Finally the last project selected for the shortlist was Anaheim Regional Transportation Intermodal Center (ARTIC) by HOK. Located in Anaheim, USA this project sets a new precedent for civic-minded transit hubs, transforming a key area of the city into a pedestrian and bike friendly, destination. ARTIC connects more than ten modes of transportation, including future high speed rail, and is one of the most advanced transit centres in the world, employing a high-tech ETFE cladding system for maximum daylighting and environmental control. Prior to this project being selected on the list Anthony recused himself and left Olof and Poul to make the shortlist decision from a conflict of interest. Both judges were very impressed with the project with Olof commenting “I think is a wonderful, I think it fits the criteria and can be part of the shortlist.”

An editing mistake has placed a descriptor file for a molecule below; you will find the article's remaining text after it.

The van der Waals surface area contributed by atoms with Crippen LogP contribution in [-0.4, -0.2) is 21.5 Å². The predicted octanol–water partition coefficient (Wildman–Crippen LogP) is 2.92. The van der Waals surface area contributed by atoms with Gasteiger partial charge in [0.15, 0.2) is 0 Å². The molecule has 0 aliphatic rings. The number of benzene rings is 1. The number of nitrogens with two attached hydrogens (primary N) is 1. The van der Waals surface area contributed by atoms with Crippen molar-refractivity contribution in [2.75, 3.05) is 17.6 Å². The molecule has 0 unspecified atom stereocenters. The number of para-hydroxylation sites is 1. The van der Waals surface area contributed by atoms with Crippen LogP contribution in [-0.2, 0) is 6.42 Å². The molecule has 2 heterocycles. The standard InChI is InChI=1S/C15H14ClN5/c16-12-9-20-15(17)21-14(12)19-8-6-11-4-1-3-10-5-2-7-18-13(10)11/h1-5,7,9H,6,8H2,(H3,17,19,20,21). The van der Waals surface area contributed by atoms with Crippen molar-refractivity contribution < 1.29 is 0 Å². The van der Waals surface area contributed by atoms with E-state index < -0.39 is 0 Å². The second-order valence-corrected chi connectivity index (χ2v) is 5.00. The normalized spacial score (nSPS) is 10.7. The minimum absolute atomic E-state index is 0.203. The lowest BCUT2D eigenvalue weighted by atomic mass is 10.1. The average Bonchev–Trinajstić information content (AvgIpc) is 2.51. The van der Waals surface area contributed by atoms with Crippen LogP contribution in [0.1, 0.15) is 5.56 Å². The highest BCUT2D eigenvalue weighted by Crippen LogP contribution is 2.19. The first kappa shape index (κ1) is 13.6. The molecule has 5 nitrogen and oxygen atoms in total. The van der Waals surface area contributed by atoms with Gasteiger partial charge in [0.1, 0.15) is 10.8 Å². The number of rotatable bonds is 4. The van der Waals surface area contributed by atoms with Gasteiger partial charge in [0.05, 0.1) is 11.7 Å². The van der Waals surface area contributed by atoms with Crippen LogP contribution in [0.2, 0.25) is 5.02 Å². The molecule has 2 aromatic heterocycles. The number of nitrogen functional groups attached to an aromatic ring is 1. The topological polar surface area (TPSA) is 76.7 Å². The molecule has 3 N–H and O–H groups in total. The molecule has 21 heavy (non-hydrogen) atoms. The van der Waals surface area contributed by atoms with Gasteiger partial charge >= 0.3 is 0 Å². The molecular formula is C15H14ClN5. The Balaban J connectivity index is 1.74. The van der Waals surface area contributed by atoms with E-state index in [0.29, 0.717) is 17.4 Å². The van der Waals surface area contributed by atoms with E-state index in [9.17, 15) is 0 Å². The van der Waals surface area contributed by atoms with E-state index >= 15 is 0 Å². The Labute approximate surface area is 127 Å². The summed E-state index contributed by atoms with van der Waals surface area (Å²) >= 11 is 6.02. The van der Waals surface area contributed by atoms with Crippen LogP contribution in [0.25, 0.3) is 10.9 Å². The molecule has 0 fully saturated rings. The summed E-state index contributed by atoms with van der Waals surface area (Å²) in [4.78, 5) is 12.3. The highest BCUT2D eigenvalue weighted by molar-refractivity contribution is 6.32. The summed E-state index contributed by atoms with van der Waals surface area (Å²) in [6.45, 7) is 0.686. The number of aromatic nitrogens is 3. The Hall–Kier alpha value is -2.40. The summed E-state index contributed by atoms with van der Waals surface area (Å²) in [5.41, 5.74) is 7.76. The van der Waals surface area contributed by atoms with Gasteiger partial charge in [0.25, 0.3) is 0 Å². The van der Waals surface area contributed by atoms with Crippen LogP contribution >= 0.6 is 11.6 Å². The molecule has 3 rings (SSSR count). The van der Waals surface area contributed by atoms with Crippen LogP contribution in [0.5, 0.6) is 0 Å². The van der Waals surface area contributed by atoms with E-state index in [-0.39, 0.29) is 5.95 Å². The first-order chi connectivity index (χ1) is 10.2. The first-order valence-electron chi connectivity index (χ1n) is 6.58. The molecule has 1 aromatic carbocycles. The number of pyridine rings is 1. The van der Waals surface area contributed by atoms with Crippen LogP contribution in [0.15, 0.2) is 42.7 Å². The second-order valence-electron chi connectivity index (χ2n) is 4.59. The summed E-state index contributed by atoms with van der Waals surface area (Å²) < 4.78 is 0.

CH2M & Bridges to Prosperity were also commended by the jury with their outstanding Gasura Pedestrian Suspension Bridge. This 50-meter pedestrian suspension bridge across the Campasagüa River in rural Rwanda is a life-changing structure providing safe access to schools, health centres, markets, and jobs for over 1,000 people in the Gasabo-Gasura community. Anthony thought that this project deserved recognition saying “This is a transportation project that is driving change, not a change that it looks gorgeous but a change that involves people with limited technology coming together and building something, and what an amazing outcome”. Poul added to this “I think it’s fantastic”.
Congratulations to the commended and six shortlisted schemes. We would also like to thank all who participated in this exciting category, and also to the judges who used their knowledge and expertise to assess all the projects!
Look out for the winner announcement on the 3rd November 2015.